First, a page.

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Authors: Jo Walton

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Ha'penny

BOOK: Ha'penny
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Praise for
Ha’penny—

“Convincing and thought-provoking enough to make one ask ‘Could that be me? My country?’ ”


Booklist

“Masterfully illustrates how fear can overwhelm common sense, while leaving hope for a resurgence of popular bravery and an end to dictatorial rule.”


Publishers Weekly

“Exciting . . . Brilliantly plays sympathies back and forth between conspirators and the police.”


The Denver Post

“Masterful work . . . This is political suspense at its best and brightest.”


Bookslut.com

 

—and for
Farthing

“If le Carré scares you, try Jo Walton. Of course her brilliant story of a democracy selling itself out to fascism sixty years ago is just a mystery, just a thriller, just a fantasy—of course we know nothing like that could happen now. Don’t we?”

—Ursula K. Le Guin

“Amazing . . . One of the most compelling and chilling books of the year.”


Romantic Times BOOKreviews

“Stunningly powerful . . . While the whodunit plot is compelling, it’s the convincing portrait of a country’s incremental slide into fascism that makes this novel a standout. Mainstream readers should be enthralled as well.”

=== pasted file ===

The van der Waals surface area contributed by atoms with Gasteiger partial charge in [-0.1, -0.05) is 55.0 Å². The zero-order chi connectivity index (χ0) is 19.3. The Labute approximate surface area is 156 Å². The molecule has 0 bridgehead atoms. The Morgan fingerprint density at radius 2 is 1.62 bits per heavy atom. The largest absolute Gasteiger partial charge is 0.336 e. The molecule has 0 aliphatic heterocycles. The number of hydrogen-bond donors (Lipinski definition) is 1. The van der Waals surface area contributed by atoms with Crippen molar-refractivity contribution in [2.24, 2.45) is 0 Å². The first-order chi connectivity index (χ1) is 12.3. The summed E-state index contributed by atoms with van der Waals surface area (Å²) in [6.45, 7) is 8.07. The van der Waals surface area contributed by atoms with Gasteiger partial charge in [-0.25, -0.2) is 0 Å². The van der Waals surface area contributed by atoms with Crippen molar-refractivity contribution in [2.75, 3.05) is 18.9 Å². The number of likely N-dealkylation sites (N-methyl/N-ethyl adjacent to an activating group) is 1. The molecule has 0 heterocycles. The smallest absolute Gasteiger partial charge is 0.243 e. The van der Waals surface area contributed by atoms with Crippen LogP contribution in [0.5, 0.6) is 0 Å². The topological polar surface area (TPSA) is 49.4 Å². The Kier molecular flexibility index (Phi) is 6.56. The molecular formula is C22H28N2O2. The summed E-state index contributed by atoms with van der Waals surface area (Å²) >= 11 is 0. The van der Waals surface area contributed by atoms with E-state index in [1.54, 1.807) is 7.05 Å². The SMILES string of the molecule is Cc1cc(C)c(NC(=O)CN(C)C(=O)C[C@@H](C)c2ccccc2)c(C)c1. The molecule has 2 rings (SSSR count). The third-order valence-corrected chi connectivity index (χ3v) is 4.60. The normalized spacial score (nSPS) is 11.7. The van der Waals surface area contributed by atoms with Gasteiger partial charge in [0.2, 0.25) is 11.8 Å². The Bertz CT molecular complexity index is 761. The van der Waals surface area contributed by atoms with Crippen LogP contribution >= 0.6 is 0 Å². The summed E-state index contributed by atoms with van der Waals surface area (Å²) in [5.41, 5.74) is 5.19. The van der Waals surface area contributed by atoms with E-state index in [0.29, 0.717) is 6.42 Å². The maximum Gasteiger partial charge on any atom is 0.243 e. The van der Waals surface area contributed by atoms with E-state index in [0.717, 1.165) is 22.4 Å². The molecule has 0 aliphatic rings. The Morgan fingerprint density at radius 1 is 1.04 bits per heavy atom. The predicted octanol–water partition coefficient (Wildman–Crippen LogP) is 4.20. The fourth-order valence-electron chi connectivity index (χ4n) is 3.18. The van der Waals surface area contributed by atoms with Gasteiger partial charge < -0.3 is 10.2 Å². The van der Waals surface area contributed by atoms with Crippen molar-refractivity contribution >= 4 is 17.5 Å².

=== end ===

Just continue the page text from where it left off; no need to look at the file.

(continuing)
Publishers Weekly
(starred review)

“Succeeds in almost too many ways to count. The most meaningful parahistorical novel I’ve come across in a long time, succinct and rivetingly readable.”

—Robert Charles Wilson, author of
Spin

“A stiff-upper-lip whodunit boasting political intrigue and uncomfortable truths about anti-Semitism.”


Entertainment Weekly

“Is there anything Jo Walton can’t write? . . . It’s a clear-eyed, passionate meditation on universal themes: injustice, civil liberties, the fear of the outsider. No wonder it reads as if it was written just this morning.”

—Lisa Goldstein,
Locus

“A quietly convincing horror, a tale of a world that might have been and that we’re damned lucky we never really saw. Read it, think about it, and count your blessings.”

—Harry Turtledove, author of
The Guns of the South

“Beneath the facade of a classic English country-house mystery, Jo Walton unfolds a disturbing tale about how easily freedom can be let drift away. . . . This is a thought-provoking story that kept coming back to trouble my thoughts long after I had read the last chapter.”

—Jane Lindskold

“A wonderful book, simultaneously a gripping mystery and a harrowing cautionary tale. Walton’s credible—and entirely convincing—alternative history becomes a terrifying meditation on class, power, and persecution. I only wish it seemed more like science fiction.”

—Susan Palwick


Farthing
starts out as a cozy period house-party mystery, becomes a brilliant alternate history yarn, and at last reveals itself to be a chilling cautionary political thriller. It’s smart, riveting, and deeply moving. Once you start reading, don’t plan to put it down.”